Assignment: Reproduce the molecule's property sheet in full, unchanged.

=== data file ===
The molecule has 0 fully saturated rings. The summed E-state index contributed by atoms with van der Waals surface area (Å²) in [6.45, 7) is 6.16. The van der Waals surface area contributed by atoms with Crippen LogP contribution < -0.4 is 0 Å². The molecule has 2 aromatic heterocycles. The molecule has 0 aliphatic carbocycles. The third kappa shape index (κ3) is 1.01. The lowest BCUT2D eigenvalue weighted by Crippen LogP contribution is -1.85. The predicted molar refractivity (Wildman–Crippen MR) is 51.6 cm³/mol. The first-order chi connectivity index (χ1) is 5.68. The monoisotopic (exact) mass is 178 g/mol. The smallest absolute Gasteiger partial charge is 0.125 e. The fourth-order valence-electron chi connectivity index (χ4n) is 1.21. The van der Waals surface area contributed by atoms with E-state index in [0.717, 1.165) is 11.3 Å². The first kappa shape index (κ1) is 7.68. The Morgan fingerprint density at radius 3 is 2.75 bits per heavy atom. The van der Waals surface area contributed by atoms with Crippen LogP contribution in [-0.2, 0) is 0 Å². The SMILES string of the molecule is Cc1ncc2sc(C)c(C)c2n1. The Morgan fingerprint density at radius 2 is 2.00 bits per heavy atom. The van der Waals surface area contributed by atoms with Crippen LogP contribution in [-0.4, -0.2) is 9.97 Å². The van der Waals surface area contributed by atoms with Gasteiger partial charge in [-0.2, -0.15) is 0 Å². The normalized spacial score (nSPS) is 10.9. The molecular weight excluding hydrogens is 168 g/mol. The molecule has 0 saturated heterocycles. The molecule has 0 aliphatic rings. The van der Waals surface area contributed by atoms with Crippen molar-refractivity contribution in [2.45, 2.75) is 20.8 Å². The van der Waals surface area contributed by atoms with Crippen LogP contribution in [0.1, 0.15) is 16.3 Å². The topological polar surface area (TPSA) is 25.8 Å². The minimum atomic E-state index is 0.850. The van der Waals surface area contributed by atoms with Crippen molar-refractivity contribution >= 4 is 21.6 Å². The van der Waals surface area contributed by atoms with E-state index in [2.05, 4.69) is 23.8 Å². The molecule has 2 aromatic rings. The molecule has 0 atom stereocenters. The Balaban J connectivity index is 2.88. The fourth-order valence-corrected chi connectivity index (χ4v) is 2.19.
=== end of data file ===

The molecule has 0 fully saturated rings. The summed E-state index contributed by atoms with van der Waals surface area (Å²) in [6.45, 7) is 6.16. The van der Waals surface area contributed by atoms with Crippen LogP contribution < -0.4 is 0 Å². The molecule has 2 aromatic heterocycles. The molecule has 0 aliphatic carbocycles. The third kappa shape index (κ3) is 1.01. The lowest BCUT2D eigenvalue weighted by Crippen LogP contribution is -1.85. The predicted molar refractivity (Wildman–Crippen MR) is 51.6 cm³/mol. The first-order chi connectivity index (χ1) is 5.68. The monoisotopic (exact) mass is 178 g/mol. The smallest absolute Gasteiger partial charge is 0.125 e. The fourth-order valence-electron chi connectivity index (χ4n) is 1.21. The van der Waals surface area contributed by atoms with E-state index in [0.717, 1.165) is 11.3 Å². The first kappa shape index (κ1) is 7.68. The Morgan fingerprint density at radius 3 is 2.75 bits per heavy atom. The van der Waals surface area contributed by atoms with Crippen LogP contribution in [-0.2, 0) is 0 Å². The SMILES string of the molecule is Cc1ncc2sc(C)c(C)c2n1. The Morgan fingerprint density at radius 2 is 2.00 bits per heavy atom. The van der Waals surface area contributed by atoms with Crippen LogP contribution in [-0.4, -0.2) is 9.97 Å². The van der Waals surface area contributed by atoms with Gasteiger partial charge in [-0.2, -0.15) is 0 Å². The normalized spacial score (nSPS) is 10.9. The molecular weight excluding hydrogens is 168 g/mol. The molecule has 0 saturated heterocycles. The molecule has 0 aliphatic rings. The van der Waals surface area contributed by atoms with Crippen molar-refractivity contribution in [2.45, 2.75) is 20.8 Å². The van der Waals surface area contributed by atoms with Crippen LogP contribution in [0.1, 0.15) is 16.3 Å². The topological polar surface area (TPSA) is 25.8 Å². The minimum atomic E-state index is 0.850. The van der Waals surface area contributed by atoms with Crippen molar-refractivity contribution >= 4 is 21.6 Å². The van der Waals surface area contributed by atoms with E-state index in [2.05, 4.69) is 23.8 Å². The molecule has 2 aromatic rings. The molecule has 0 atom stereocenters. The Balaban J connectivity index is 2.88. The fourth-order valence-corrected chi connectivity index (χ4v) is 2.19.